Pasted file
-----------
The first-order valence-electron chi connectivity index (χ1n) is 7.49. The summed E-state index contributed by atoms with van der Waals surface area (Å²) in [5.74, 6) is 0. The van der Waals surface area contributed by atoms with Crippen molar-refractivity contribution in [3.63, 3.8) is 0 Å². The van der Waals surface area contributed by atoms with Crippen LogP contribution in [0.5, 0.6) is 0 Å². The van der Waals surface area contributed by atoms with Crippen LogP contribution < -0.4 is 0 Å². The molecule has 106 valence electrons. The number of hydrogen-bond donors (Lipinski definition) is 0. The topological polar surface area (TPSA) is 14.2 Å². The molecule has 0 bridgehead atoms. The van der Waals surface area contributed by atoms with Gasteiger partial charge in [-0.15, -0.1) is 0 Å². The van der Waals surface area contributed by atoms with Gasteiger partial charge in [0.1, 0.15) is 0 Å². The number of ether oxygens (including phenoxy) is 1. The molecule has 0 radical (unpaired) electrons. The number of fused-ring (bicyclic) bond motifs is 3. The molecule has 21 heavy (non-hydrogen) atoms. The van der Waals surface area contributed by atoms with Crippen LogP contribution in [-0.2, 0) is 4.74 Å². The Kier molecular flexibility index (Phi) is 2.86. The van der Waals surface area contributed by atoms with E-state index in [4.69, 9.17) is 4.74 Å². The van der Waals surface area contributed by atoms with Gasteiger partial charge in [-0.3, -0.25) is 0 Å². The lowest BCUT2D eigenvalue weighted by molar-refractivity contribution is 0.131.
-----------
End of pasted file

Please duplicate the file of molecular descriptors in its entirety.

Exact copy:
The first-order valence-electron chi connectivity index (χ1n) is 7.49. The summed E-state index contributed by atoms with van der Waals surface area (Å²) in [5.74, 6) is 0. The van der Waals surface area contributed by atoms with Crippen molar-refractivity contribution in [3.63, 3.8) is 0 Å². The van der Waals surface area contributed by atoms with Crippen LogP contribution in [0.5, 0.6) is 0 Å². The van der Waals surface area contributed by atoms with Crippen LogP contribution < -0.4 is 0 Å². The molecule has 106 valence electrons. The number of hydrogen-bond donors (Lipinski definition) is 0. The topological polar surface area (TPSA) is 14.2 Å². The molecule has 0 bridgehead atoms. The van der Waals surface area contributed by atoms with Gasteiger partial charge in [-0.15, -0.1) is 0 Å². The van der Waals surface area contributed by atoms with Gasteiger partial charge in [0.1, 0.15) is 0 Å². The number of ether oxygens (including phenoxy) is 1. The molecule has 0 radical (unpaired) electrons. The number of fused-ring (bicyclic) bond motifs is 3. The molecule has 21 heavy (non-hydrogen) atoms. The van der Waals surface area contributed by atoms with Crippen LogP contribution in [-0.2, 0) is 4.74 Å². The Kier molecular flexibility index (Phi) is 2.86. The van der Waals surface area contributed by atoms with E-state index in [4.69, 9.17) is 4.74 Å². The van der Waals surface area contributed by atoms with Gasteiger partial charge in [-0.3, -0.25) is 0 Å². The lowest BCUT2D eigenvalue weighted by molar-refractivity contribution is 0.131.